Hurricane Florence strengthened to a Category 4 storm on the Saffir-Simpson scale with maximum sustained winds approaching 130 miles per hour, according to the National Hurricane Center (NHC).
The NHC upgraded Florence on Monday after data from hurricane hunter aircraft showed the storm had rapidly strengthened. Florence is forecast to make landfall in the Carolinas late Thursday.
NEW: Florence is now a category 4 hurricane. Data from a NOAA Hurricane Hunter indicate that Florence has continued to rapidly strengthen and has maximum sustained winds near 130 mph (195 km/h) and a minimum central pressure of 946 mb (27.93 inches) https://t.co/tW4KeGdBFb pic.twitter.com/wfLt6fJPl2
— National Hurricane Center (@NHC_Atlantic) September 10, 2018
Hurricane Helene also became a Category 2 strength storm on Monday, but that cyclone is forecast to head north into the Atlantic, avoiding land. (RELATED: Three Hurricanes Churn In The Atlantic)
Florence could strengthen more before making landfall in a few days as it travels over warm ocean water with “negligible” wind shear, according to meteorologist Ryan Maue.
I’m not really seeing anything stopping #Florence from reaching Category 5 (140-knots).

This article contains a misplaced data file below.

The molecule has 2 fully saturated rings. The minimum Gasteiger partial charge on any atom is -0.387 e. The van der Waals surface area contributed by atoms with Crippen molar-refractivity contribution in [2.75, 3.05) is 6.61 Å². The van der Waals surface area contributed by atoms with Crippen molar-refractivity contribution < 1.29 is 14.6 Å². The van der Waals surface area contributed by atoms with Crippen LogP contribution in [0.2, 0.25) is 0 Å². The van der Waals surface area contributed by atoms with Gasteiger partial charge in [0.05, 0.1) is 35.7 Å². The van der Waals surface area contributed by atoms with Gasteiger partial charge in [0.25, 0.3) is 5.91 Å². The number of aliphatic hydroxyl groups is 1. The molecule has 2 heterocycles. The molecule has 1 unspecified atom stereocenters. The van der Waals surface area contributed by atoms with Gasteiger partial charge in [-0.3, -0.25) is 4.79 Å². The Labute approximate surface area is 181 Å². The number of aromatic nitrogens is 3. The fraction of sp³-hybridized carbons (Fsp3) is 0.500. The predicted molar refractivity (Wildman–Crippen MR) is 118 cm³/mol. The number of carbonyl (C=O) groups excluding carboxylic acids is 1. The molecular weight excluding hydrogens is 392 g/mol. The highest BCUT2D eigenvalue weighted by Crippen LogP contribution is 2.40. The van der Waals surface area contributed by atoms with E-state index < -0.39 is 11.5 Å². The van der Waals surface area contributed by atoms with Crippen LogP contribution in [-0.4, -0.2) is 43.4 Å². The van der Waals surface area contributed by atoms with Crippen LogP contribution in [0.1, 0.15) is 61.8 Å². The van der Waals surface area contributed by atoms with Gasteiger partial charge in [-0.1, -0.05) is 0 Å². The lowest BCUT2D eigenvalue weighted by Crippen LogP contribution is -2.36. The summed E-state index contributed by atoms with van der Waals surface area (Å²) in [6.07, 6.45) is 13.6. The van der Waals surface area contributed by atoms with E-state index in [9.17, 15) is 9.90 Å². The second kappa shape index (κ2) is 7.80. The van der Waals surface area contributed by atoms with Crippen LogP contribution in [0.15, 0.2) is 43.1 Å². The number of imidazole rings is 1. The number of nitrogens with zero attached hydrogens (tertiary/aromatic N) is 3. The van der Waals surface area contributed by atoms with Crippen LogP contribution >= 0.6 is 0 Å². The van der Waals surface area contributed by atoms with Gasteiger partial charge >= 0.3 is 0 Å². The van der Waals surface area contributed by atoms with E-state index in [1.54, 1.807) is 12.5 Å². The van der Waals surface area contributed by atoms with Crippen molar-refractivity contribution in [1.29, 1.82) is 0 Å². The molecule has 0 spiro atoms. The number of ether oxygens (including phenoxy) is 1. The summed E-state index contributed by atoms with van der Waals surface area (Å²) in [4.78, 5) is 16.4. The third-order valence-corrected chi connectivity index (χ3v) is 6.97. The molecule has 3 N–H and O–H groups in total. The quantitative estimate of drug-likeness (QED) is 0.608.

The ocean temperatures are very warm fed by the Gulf Steam along the storm track.
The blocking ridge to north will allow an anti-cyclone to form aloft & wind shear will be negligible. pic.twitter.com/idTq5FHr1N
— Ryan Maue | weathermodels.com (@RyanMaue) September 10, 2018
Florence will likely bring torrential rain, damaging winds and massive storm surges as it touches down in the U.S. southeast. North Carolina, South Carolina and Virginia have issued emergency declarations.
Democratic North Carolina Gov. Roy Cooper said his state is “bracing for a hard hit,” the Associated Press reported. Cooper urged residents to prepare for heavy rainfall and even flooding across the state. Coastal communities started evacuations on Monday.
Cooper mobilized 200 National Guard troops, and he asked President Donald Trump to issued a disaster declaration to facilitate federal aid.
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